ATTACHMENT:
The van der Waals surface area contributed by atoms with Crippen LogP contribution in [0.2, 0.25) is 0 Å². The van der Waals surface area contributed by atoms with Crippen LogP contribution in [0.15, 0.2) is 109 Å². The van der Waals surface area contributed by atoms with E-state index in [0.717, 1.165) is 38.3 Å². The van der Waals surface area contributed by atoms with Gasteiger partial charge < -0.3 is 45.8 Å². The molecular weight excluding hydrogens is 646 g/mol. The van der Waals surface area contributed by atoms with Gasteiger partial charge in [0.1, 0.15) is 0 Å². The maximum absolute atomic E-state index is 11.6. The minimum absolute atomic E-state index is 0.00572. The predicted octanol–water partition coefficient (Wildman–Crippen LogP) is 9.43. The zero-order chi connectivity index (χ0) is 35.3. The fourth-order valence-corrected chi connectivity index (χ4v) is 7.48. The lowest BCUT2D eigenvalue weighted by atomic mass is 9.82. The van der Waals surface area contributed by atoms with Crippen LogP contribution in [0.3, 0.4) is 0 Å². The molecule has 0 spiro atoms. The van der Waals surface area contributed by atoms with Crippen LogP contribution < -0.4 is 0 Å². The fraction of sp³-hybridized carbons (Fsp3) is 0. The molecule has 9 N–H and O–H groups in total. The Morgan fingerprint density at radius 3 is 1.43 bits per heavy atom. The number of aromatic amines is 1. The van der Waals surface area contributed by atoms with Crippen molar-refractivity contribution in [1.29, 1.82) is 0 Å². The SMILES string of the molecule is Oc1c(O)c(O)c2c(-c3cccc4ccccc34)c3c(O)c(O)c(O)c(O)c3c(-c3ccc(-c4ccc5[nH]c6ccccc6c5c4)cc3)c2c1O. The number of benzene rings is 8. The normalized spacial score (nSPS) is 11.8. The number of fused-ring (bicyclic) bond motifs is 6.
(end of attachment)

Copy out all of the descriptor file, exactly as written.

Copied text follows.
The van der Waals surface area contributed by atoms with Crippen LogP contribution in [0.2, 0.25) is 0 Å². The van der Waals surface area contributed by atoms with Crippen LogP contribution in [0.15, 0.2) is 109 Å². The van der Waals surface area contributed by atoms with E-state index in [0.717, 1.165) is 38.3 Å². The van der Waals surface area contributed by atoms with Gasteiger partial charge < -0.3 is 45.8 Å². The molecular weight excluding hydrogens is 646 g/mol. The van der Waals surface area contributed by atoms with Gasteiger partial charge in [0.1, 0.15) is 0 Å². The maximum absolute atomic E-state index is 11.6. The minimum absolute atomic E-state index is 0.00572. The predicted octanol–water partition coefficient (Wildman–Crippen LogP) is 9.43. The zero-order chi connectivity index (χ0) is 35.3. The fourth-order valence-corrected chi connectivity index (χ4v) is 7.48. The lowest BCUT2D eigenvalue weighted by atomic mass is 9.82. The van der Waals surface area contributed by atoms with Crippen LogP contribution in [0.3, 0.4) is 0 Å². The molecule has 0 spiro atoms. The van der Waals surface area contributed by atoms with Crippen LogP contribution < -0.4 is 0 Å². The fraction of sp³-hybridized carbons (Fsp3) is 0. The molecule has 9 N–H and O–H groups in total. The Morgan fingerprint density at radius 3 is 1.43 bits per heavy atom. The number of aromatic amines is 1. The van der Waals surface area contributed by atoms with Crippen molar-refractivity contribution in [1.29, 1.82) is 0 Å². The SMILES string of the molecule is Oc1c(O)c(O)c2c(-c3cccc4ccccc34)c3c(O)c(O)c(O)c(O)c3c(-c3ccc(-c4ccc5[nH]c6ccccc6c5c4)cc3)c2c1O. The number of benzene rings is 8. The normalized spacial score (nSPS) is 11.8. The number of fused-ring (bicyclic) bond motifs is 6.